Into Thin Air is the story of an ill-fated trip up Mount Everest; I had to read an article about the 11 May 1996 disaster for my management class, and this book is another telling of the article, written by one of the members of the expedition, Jon Krakauer.
The main point of the book is that the commercialization of Everest was eventually going to lead to a disaster, and in 1996 it happened. People have been paying upwards of $65,000 to be led up to the top of Everest, and the guides had been taking any “reasonably fit” people and assured them that they would be able to reach the top. This arrogance, on both the part of the guide and client, helped lead to the disaster. Rob Hall, the leader of the group of which Krakauer was a part, knew that some day there would be a disaster on the mountain; he thought that his skill, however, would allow him to bring the people back alive.
The arrogance of the clients, too, lead to the disaster. Doug Hansen, one of the clients, had tried to reach the top of Everest before, and couldn’t bear failing a second time. He pushed on even though others knew that he probably should not attempt the summit; his larynx had frozen lower on the mountain, and while he was able to recover, he probably should have been sent down at that point. Rob Hall, the guide, felt bad that Hansen had failed the year before, and wanted him to be able to reach the summit this time.
The commercialization of Everest has also had environmental impacts. Thousands of oxygen tanks litter the ground at Camp IV; groups have tried to help clean by offering a price for each empty oxygen tank brought back down. The sheer number of people tramping up the slope has had an impact as well, especially on the lower parts of the mountain where the ecosystem is very fragile. High up on the mountain, there is really no ecosystem to speak of.
Unlike a lot of people, I often rewatch tv shows that I’ve seen before and reread old books that I’ve read many times before. I have friends who, once they’ve seen an episode of a show or have read a book, they never want to go back to it. They’ll want to watch something else instead of rewatch something they’ve already seen. Now, a lot of the time, thats because the tv show that they are thinking about rewatching isn’t very good and its just popped up on some syndicated channel.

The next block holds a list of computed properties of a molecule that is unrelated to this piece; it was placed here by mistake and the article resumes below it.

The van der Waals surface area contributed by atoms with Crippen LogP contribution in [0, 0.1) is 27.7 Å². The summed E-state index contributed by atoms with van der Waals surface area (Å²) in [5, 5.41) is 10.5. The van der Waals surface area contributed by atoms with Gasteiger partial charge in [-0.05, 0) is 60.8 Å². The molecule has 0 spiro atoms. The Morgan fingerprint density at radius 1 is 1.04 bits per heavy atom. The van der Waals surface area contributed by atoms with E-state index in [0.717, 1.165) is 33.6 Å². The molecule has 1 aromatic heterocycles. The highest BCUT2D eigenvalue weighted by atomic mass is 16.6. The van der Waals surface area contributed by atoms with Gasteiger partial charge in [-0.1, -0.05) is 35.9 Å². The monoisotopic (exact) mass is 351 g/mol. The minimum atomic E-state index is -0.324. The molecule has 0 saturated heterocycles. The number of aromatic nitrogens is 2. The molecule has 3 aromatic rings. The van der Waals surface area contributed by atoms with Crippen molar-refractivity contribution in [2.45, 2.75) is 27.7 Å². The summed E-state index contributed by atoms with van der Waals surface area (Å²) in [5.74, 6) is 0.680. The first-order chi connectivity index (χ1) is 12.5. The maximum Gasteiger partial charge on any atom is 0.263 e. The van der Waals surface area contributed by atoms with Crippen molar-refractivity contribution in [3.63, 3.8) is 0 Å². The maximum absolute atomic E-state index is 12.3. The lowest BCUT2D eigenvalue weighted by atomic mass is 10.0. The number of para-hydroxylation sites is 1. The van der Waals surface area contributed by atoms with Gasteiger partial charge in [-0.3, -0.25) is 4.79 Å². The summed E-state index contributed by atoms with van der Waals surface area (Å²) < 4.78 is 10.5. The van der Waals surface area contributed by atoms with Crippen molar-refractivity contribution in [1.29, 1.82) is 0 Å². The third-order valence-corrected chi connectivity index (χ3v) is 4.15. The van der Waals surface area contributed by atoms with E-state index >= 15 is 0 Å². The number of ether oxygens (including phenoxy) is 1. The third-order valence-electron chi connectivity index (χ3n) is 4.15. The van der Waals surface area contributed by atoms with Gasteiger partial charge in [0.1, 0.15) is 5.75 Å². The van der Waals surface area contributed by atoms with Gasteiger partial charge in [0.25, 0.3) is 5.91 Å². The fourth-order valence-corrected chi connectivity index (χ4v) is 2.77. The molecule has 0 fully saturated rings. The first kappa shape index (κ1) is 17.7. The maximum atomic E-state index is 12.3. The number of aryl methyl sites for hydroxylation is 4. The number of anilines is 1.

But right now I’m going through rewatching The West Wing and rereading Questionable Content. I’ve watched/read the entire run of both of these things at least once, and now I’m doing it again. With QC, it at least makes a little bit of sense; the webcomic is still ongoing and so its sometimes helpful to get reacquainted with the backstory. I probably didn’t need to start all the way at the beginning, though. With The West Wing, however, I’m just rewatching it because its really good.
The list of books that I reread on a regular basis isn’t very long: The Moon is a Harsh Mistress, by Robert Heinlein; Foundation, by Isaac Asimov; Snow Crash, by Neal Stephenson. Those are the main three, I guess, although I’m sure there are others that I’m forgetting right now, since I haven’t reread them in too long. And all three of them are due for a rereading. So I think I’ll just have to go put them in my Goodreads queue.
We’ll take up where we left off, Ether,” she had said, with her sweet, martyr’s smile. “We’ll act as if all this were a bad dream”
A bad dream.
To the person in the bell jar, blank and stopped as a dead baby, the world itself is the bad dream.
The Bell Jar, by Sylvia Plath, is one of those novels that I had always heard was so depressing and that the only people who read it are people filled with self loathing or dramatic theater types. But thats not really the point of the book. In the end, it is a book about a young woman struggling with depression in a world that does not understand that depression truly is an illness and not a mood that can be easily cured. That stigma about mental illnesses still exists today and it most certainly did in the early 1960s, when this book was written.
I think that the most interesting part of this book is the interactions that Esther Greenwood, the main character and stand in for Plath, has with the people around her. Her mother, in particular, cannot understand how her seemingly normal daughter became this way. Esther’s mother believes that Esther is inconveniencing her, and that if only she can get the right treatment it will all be like it never happened. To Esther’s mother, it is Esther’s fault that she became depressed and when she is cured she can be accepted back into society again. Even still today, many think of people with mental illnesses as weaker, as if by sheer force of will you can prevent a mental illness from happening.